Classical Latin is the form of the Latin language recognized as standard by writers of the late Roman Republic and the Roman Empire. In some periods, it was regarded as "good" Latin, with versions being viewed as debased or corrupt; the word Latin is now taken by default as meaning "Classical Latin", so that, for example, modern Latin textbooks describe Classical Latin. Marcus Tullius Cicero and his contemporaries of the late republic, while using lingua latina and sermo latinus to mean the Latin language as opposed to Greek or other languages, sermo vulgaris or sermo vulgi to refer to the vernacular, referred to the speech they valued most and in which they wrote as latinitas, "Latinity", with the implication of good. Sometimes it was called sermo familiaris, "speech of the good families", sermo urbanus, "speech of the city" or sermo nobilis, "noble speech", but besides latinitas, it was called latine, "in good Latin", or latinius, "in better Latin". Latinitas was spoken as well as written, it was the language taught in schools.
Prescriptive rules therefore applied to it, where a special subject was concerned, such as poetry or rhetoric, additional rules applied. Now that the spoken Latinitas has become extinct the rules of the, for the most part, polished texts may give these the appearance of an artificial language, but Latinitas was a form of sermo, or spoken language, as such retains spontaneity. No texts by Classical Latin authors are noted for the type of rigidity evidenced by stylized art, except the repetitious abbreviations and stock phrases of inscriptions. Good Latin in philology is "classical" Latin literature; the term refers to the canonicity of works of literature written in Latin in the late Roman Republic and the early to middle Roman Empire: "that is to say, that of belonging to an exclusive group of authors that were considered to be emblematic of a certain genre." The term classicus was devised by the Romans themselves to translate Greek ἐγκριθέντες, "select", referring to authors who wrote in Greek that were considered model.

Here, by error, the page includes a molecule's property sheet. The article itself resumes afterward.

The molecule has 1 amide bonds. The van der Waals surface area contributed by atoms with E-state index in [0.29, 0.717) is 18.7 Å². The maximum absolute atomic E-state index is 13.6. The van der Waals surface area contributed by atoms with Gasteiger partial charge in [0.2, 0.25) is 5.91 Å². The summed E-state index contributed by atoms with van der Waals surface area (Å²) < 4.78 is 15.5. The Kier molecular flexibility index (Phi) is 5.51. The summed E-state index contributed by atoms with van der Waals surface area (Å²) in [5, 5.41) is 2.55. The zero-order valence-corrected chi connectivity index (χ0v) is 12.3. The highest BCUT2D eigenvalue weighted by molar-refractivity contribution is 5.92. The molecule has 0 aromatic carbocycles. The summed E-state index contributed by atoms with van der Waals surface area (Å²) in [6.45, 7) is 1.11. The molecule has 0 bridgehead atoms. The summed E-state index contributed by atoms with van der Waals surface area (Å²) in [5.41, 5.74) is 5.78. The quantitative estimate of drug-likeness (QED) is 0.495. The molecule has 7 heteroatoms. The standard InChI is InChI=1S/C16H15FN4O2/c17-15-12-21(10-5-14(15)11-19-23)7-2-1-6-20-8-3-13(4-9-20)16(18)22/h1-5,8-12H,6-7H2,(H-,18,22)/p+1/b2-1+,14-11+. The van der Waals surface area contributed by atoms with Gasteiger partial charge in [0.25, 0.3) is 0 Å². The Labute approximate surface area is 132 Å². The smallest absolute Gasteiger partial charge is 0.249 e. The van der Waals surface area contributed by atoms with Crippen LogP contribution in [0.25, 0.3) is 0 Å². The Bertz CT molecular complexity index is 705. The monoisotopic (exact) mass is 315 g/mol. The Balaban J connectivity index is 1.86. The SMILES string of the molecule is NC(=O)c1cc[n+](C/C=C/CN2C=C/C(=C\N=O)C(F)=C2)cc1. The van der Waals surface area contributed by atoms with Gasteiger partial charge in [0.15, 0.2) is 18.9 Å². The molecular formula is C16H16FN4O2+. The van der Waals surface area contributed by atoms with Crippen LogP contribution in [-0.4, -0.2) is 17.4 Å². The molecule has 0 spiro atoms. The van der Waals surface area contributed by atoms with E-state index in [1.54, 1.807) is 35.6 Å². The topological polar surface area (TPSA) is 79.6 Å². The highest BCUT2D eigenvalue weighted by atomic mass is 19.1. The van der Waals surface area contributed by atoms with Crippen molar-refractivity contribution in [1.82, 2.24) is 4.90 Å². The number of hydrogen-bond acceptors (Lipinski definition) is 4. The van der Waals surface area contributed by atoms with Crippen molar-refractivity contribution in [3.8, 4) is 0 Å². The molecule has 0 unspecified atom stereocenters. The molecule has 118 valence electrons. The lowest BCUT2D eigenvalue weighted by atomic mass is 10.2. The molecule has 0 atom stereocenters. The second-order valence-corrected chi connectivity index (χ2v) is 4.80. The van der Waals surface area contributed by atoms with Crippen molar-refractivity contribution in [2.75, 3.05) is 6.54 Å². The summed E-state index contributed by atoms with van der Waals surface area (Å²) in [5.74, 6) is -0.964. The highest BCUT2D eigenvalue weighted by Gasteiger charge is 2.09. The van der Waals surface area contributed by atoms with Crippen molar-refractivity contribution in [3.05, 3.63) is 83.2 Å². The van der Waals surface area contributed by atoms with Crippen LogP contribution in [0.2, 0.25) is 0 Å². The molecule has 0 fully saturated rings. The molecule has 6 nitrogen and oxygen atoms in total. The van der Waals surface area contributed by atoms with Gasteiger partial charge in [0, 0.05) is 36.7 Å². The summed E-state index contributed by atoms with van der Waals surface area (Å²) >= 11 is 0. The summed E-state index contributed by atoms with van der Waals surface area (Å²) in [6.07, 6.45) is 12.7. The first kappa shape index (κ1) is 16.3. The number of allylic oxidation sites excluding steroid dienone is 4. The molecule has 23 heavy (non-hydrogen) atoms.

Before classis, in addition to being a naval fleet, was a social class in one of the diachronic divisions of Roman society according to property ownership by the Roman constitution. The word is a transliteration of Greek κλῆσις "calling", used to rank army draftees by property from first to fifth class. Classicus is anything primae classis, "first class", such as the authors of the polished works of Latinitas, or sermo urbanus, it had nuances of the certified and the authentic: testis classicus, "reliable witness." It was in this sense that Marcus Cornelius Fronto in the 2nd century AD used scriptores classici, "first-class" or "reliable authors" whose works could be relied upon as model of good Latin. This is the first known reference innovated at this time, to classical applied to authors by virtue of the authentic language of their works. In imitation of the Greek grammarians, the Roman ones, such as Quintilian, drew up lists termed indices or ordines on the model of the Greek lists, termed pinakes, considered classical: the recepti scriptores, "select writers."
Aulus Gellius includes many authors, such as Plautus, who are considered writers of Old Latin and not in the period of classical Latin. The classical Romans distinguished Old Latin as not sermo vulgaris; each author in the Roman lists was considered equivalent to one in the Greek. The lists of classical authors were as far; the topic remained at that point while interest in the classici scriptores declined in the medieval period as the best Latin yielded to medieval Latin, somewhat less than the best by classical standards. The Renaissance brought a revival of interest in restoring as much of Roman culture as could be restored and with it the return of the concept of classic, "the best." Thomas Sébillet in 1548 referred to "les bons et classiques poètes françois", meaning Jean de Meun and Alain Chartier, the first modern application of the word. According to Merriam Webster's Collegiate Dictionary, the term classical, from classicus, entered modern English in 1599, some 50 years after its re-introduction on the continent.